Research Paper Sample about Cryptocurrency

The Significance of Cryptocurrency for a Global Economy

Cryptocurrency is now one of the most controversial and interesting developments in the field of technology. It can simply be characterized as a form of digital money, existing virtually, properly protected from the various financial machinations, and can be exchanged for certain goods as well as regular paper currencies. Despite the fact that the use of the cryptocurrency is being heavily discussed, as well as the principles of its functioning, the sociopolitical side of the issue may be the most controversial one due to the fact that the assigning of the proper legal status to the cryptocurrency can have a variety of implications for the global economy. One of the most significant features of the cryptocurrency is its independence from the national governments. That is, it is currently not assigned to a certain country, the personality of its developers is associated with significant ambiguity, and the overall functioning of the cryptocurrency is not regulated or controlled by human factors. Regarding the fact that the global economy is affected by the ambitious countries who also represent influential players on the international arena, the cryptocurrency undoubtedly has an emancipatory potential, regarding the fact that it is not affected by the will of the national authorities. This is particularly why the governments do not want to assign a legal status to the cryptocurrency: its value is not produced or dependent on the political or economic standing of certain political bodies. The so-called virtual or digital currency excludes third parties from the exchange process, and guarantees transparent peer-to-peer cooperation. It provides an opportunity to omit bureaucracy and fraud, being secured from the interventions of human beings. Despite the fact that cryptocurrency has its disadvantages, and cannot be perceived as ideal (it requires some further improvements in the field of legal regulation), it presents a great opportunity to overcome some sociopolitical complications which emerged as a response to ineffective global capitalism, based on neoliberal guidelines.

One of the major benefits of cryptocurrency is its independence from certain nations and their roles within the international arena. Ideally, the concept of cryptocurrency was developed with great attention to its ability to guarantee transparency. Some researchers report that it is achieved by the so-called “social and solidarity-based finance” (Scott 3). That is, the main feature that will differentiate the innovative cryptocurrency from the common, already existing currency, is its reliability due to the fact that it will not be built upon the current authority, and will only depend on the performance of the market. Scott also reports the following: “The idea is that in removing the need to trust central authorities, blockchains could be platforms upon which build new forms of nonhierarchal cooperation between strangers” (13). Interestingly, with the removal of a person and his or her will from the overall system of the financial flow, based on the cryptocurrency, the possibility of the hegemony of influential political forces can be omitted. Presumably, it will affect the cryptocurrency via the performance of the market and via the creation of certain economic conditions which will have an impact on the financial flow. Scott also observes the issue, emphasizing the role of law enforcement in the global economy of the 21st century. The author stated that cryptocurrency may help to create a system which will be built on trust. Notably, it will neither be built upon person-to-person contact, nor will it be based on law enforcement. Ideally, the cryptocurrency can be a great way to exclude the authorities from the global financial flow, and let the market regulate the relations between several parties which take part in certain financial operations.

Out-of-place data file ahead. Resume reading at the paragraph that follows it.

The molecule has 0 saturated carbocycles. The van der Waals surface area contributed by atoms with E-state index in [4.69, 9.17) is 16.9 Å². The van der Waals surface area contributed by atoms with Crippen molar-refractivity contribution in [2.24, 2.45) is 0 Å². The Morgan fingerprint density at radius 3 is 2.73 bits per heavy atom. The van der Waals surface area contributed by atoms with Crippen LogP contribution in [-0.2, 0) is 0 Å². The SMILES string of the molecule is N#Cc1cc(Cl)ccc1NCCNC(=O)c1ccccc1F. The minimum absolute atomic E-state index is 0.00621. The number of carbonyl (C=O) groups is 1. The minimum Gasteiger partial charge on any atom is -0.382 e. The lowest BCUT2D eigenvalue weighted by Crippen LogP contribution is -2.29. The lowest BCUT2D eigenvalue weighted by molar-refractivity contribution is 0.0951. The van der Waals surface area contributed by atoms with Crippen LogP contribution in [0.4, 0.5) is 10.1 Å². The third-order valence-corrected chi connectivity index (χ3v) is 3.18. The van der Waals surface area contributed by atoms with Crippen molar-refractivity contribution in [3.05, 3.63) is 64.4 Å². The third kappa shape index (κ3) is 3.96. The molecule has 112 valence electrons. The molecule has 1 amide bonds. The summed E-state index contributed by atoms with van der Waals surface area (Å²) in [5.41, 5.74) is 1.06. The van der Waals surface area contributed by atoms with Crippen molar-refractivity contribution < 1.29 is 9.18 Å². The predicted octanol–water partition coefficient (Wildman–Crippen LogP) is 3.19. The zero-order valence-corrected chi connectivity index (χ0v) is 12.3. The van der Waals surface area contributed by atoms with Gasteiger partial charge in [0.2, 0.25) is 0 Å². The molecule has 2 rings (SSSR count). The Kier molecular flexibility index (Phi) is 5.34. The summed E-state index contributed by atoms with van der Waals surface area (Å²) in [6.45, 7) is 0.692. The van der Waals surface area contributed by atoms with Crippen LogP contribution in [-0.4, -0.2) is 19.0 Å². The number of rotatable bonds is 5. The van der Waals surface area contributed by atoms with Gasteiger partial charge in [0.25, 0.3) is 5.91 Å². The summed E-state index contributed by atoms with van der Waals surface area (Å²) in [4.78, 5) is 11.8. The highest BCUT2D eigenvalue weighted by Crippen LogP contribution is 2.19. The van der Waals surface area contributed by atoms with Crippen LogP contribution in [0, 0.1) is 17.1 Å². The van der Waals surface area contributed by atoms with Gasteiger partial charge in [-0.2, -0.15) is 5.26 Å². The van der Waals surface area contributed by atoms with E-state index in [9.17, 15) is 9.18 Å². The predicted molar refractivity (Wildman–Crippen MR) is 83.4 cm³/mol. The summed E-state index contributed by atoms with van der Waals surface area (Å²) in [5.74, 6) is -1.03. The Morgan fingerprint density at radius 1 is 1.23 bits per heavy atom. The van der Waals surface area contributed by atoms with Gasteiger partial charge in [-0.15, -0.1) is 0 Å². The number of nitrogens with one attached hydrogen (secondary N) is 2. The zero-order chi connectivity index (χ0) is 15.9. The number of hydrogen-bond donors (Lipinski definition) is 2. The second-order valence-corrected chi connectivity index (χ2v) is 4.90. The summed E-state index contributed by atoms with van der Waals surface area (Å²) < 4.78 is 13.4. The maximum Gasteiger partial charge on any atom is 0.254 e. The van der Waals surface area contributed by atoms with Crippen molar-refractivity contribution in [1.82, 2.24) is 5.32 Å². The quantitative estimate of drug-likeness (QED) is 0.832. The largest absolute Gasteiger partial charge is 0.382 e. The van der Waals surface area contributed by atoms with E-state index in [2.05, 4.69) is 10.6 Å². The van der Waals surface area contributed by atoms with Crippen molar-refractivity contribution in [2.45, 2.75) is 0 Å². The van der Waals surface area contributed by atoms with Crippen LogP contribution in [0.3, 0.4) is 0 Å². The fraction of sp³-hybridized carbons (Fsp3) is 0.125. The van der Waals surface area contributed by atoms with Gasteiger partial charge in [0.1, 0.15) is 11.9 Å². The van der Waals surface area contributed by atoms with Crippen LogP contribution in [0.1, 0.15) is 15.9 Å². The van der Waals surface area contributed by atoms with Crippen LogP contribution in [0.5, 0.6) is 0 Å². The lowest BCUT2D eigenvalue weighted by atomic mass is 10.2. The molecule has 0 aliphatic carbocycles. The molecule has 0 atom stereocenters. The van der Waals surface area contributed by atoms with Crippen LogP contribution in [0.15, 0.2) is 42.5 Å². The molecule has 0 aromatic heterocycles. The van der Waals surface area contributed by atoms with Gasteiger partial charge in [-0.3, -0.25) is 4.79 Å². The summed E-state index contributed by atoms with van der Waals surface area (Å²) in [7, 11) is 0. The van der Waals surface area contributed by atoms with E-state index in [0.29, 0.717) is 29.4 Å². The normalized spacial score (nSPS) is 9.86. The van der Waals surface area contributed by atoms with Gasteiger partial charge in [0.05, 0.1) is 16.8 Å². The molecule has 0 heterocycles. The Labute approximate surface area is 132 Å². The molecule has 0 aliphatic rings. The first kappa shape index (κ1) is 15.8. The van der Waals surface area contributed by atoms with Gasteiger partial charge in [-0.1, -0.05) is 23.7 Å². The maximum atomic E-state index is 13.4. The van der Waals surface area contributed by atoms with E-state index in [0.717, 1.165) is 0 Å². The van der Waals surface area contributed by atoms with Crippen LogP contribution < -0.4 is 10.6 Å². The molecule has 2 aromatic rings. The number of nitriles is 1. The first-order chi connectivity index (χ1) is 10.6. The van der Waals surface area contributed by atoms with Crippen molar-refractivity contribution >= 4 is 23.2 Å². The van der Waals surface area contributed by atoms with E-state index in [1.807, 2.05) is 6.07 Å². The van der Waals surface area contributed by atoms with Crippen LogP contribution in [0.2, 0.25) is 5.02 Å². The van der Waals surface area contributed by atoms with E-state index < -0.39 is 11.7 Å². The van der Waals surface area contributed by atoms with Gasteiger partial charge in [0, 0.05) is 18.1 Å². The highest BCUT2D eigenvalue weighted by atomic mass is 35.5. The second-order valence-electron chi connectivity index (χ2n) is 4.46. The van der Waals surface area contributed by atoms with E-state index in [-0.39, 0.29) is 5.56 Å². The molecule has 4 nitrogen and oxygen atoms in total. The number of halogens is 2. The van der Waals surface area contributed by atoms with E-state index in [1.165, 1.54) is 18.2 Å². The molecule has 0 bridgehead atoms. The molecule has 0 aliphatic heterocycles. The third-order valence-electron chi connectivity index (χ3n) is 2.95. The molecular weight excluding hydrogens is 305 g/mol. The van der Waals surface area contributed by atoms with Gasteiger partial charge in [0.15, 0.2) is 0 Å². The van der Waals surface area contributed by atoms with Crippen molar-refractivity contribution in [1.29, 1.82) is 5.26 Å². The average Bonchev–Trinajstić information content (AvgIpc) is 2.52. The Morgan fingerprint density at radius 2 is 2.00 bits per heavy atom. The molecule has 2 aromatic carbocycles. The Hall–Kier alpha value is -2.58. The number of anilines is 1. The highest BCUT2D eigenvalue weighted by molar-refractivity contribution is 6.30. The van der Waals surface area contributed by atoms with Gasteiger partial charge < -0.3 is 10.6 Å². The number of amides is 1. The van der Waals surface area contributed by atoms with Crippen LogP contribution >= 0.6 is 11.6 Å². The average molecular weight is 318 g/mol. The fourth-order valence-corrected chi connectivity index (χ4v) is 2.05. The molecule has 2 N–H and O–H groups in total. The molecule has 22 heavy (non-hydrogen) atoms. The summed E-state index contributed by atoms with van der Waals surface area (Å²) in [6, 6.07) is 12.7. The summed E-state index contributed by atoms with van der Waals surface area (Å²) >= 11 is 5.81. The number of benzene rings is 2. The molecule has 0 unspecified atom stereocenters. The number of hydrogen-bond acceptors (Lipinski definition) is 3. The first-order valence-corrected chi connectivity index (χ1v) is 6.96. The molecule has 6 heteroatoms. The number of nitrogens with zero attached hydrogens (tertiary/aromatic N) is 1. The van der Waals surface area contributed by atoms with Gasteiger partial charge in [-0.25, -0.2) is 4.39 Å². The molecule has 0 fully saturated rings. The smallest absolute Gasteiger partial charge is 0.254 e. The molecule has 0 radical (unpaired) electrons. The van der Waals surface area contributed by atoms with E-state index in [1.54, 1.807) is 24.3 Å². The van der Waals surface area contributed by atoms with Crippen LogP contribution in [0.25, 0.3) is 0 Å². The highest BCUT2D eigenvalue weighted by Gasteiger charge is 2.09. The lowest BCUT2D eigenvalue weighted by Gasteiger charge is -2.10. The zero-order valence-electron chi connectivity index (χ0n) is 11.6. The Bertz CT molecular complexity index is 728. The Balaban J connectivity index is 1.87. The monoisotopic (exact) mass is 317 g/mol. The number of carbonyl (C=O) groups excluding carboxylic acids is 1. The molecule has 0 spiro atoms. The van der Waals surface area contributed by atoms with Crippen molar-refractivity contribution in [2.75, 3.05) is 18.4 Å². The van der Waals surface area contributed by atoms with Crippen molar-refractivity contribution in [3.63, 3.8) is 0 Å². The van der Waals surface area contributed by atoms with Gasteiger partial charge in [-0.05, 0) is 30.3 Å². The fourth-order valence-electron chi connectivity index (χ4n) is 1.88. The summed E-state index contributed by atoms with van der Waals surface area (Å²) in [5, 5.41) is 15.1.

Since the concept of Bitcoin was first introduced by its developers, the security which it potentially could guarantee was understood as one of the major benefits of the cryptocurrency. Darlington tracks the history of the digital currency, marking some significant moments which introduced themselves during the process of its development. The author reports the following: “The block chain is Bitcoin’s public transaction record where transactions are documented and verified. Every few minutes, transactions on the Bitcoin network are compiled into a ‘block’” (Darlington 3). Once again, the concept of trust is introduced here: with the commonly known currency, which has existed for decades, people tended to rely on the official representatives of the national governments, who could guarantee them security of financial operations and punish the ones who violated national policies accordingly. However, when Nakamoto (the developer of the Bitcoin digital currency, and who is associated with a great controversy) first introduced the idea of Blockchain, he reported that third parties will be excluded from the process of the exchange. The computerized system, which is entirely impersonalized, will guarantee security, which leaves no room for speculations and the embodiment of ambitions of certain nations within the international arena. Before the idea of the cryptocurrency was developed, the global economy undoubtedly experienced the pressure of those who were considered influential players within the international arena. The digital currency has the ability to limit their influence up to the total exclusion of it from the exchange operations. In this case, the uninterrupted performance of the market will be the only thing which will have the ability to control cryptocurrency.